Back in the MS-DOS era, “PC games” felt a lot more distinct from “console games”. And a fantastic example of this is Dynamix’s The Incredible Machine: a delightful, subtly educational, Heath Robinson/Rube Goldberg-inspired puzzle game that challenged you to accomplish simple tasks in the most convoluted manner possible.

Join me in rediscovering this old classic in the video below — and don’t forget to subscribe on YouTube for more!

short;Play: Blake Stone – Aliens of Gold

One of the reasons I wanted to introduce the short;Play series was to celebrate some of my favourites from yesteryear that don’t get talked about all that much.

Today we take a look at Blake Stone: Aliens of Gold, a sci-fi first-person shooter running on an enhanced Wolfenstein 3-D engine… and a game that has been mostly forgotten by history thanks to the fact that it came out a week before the legendary Doom.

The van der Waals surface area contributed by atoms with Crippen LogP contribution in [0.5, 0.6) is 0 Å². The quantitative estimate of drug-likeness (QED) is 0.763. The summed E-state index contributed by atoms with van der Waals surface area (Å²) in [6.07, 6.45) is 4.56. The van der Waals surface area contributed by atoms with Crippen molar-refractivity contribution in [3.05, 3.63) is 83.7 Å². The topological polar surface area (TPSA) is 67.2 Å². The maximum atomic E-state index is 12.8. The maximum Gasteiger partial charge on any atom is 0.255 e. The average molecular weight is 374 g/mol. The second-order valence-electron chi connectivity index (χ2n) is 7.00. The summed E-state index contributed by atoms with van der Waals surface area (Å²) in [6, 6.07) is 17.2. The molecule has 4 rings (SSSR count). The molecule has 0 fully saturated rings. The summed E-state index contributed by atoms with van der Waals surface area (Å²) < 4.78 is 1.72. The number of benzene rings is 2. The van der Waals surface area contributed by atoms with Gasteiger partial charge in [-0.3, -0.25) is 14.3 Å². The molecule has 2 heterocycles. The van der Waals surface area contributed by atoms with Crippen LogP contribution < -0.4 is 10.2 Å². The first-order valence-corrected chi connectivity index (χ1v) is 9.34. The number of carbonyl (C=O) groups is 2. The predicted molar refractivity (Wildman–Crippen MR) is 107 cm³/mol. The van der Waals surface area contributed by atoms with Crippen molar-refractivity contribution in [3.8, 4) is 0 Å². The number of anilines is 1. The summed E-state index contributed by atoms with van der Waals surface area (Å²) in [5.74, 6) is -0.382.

I like this game a whole lot, and it provides a noticeably distinct experience from both its spiritual predecessor and id’s subsequent classic. Check out the video below to find out more — and don’t forget to subscribe over on YouTube while you’re at it!

Helltaker: Hell is Sliding Block Puzzles

At the time of writing, a new independently developed game called “Helltaker” is all over social media, with all sorts of people sharing screenshots and fanart.

With that in mind, I decided to give it a look for myself. Turns out it’s a free download for PC, available via Steam. As such, there’s absolutely no risk involved in trying it out at the very least — and if you like it, you have a cool thing to add to your library; if, on the other hand, it’s not for you, you haven’t lost anything.

What did I think? Hmm, mixed feelings if I’m perfectly honest; let’s explore all that a little further, then.

Continue reading Helltaker: Hell is Sliding Block Puzzles

short;Play: A Valley Without Wind

One of the things that has always been good about the indie sphere has been its many developers’ willingness to experiment.

One company that has always been at the forefront of experimental gameplay is Arcen Games, who are very fond of blending disparate genres together to create something wonderful — and of throwing a healthy dose of procedural generation into the mix, too.

A Valley Without Wind was my first encounter with them… and it’s a game I’ve loved since I first came across it back in 2012. Take a look at the video below to see how it plays — and don’t forget to subscribe on YouTube for more!